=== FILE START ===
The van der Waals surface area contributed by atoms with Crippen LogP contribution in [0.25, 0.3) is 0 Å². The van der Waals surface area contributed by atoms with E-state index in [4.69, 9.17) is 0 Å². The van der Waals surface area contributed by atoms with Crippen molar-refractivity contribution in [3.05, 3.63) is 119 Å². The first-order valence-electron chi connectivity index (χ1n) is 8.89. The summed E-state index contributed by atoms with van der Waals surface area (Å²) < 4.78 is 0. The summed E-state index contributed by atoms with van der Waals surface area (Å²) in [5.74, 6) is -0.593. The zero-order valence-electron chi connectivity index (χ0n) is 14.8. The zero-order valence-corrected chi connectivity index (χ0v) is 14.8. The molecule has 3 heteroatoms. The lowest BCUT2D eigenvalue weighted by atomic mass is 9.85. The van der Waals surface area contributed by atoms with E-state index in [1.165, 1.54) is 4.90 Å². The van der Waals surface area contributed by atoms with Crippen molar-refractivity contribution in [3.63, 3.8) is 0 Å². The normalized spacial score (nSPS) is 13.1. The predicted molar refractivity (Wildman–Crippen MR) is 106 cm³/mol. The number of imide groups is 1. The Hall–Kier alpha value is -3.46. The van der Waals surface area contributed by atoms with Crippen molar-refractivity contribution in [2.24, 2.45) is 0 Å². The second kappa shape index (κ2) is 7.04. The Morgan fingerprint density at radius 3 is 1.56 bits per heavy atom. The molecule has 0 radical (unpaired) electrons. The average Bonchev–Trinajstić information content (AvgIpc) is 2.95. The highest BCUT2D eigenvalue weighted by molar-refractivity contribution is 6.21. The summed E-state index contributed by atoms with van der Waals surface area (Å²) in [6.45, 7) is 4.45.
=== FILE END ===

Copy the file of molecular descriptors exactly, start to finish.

The van der Waals surface area contributed by atoms with Crippen LogP contribution in [0.25, 0.3) is 0 Å². The van der Waals surface area contributed by atoms with E-state index in [4.69, 9.17) is 0 Å². The van der Waals surface area contributed by atoms with Crippen molar-refractivity contribution in [3.05, 3.63) is 119 Å². The first-order valence-electron chi connectivity index (χ1n) is 8.89. The summed E-state index contributed by atoms with van der Waals surface area (Å²) < 4.78 is 0. The summed E-state index contributed by atoms with van der Waals surface area (Å²) in [5.74, 6) is -0.593. The zero-order valence-electron chi connectivity index (χ0n) is 14.8. The zero-order valence-corrected chi connectivity index (χ0v) is 14.8. The molecule has 3 heteroatoms. The lowest BCUT2D eigenvalue weighted by atomic mass is 9.85. The van der Waals surface area contributed by atoms with E-state index in [1.165, 1.54) is 4.90 Å². The van der Waals surface area contributed by atoms with Crippen molar-refractivity contribution in [3.63, 3.8) is 0 Å². The normalized spacial score (nSPS) is 13.1. The predicted molar refractivity (Wildman–Crippen MR) is 106 cm³/mol. The number of imide groups is 1. The Hall–Kier alpha value is -3.46. The van der Waals surface area contributed by atoms with Crippen molar-refractivity contribution in [2.24, 2.45) is 0 Å². The second kappa shape index (κ2) is 7.04. The Morgan fingerprint density at radius 3 is 1.56 bits per heavy atom. The molecule has 0 radical (unpaired) electrons. The average Bonchev–Trinajstić information content (AvgIpc) is 2.95. The highest BCUT2D eigenvalue weighted by molar-refractivity contribution is 6.21. The summed E-state index contributed by atoms with van der Waals surface area (Å²) in [6.45, 7) is 4.45.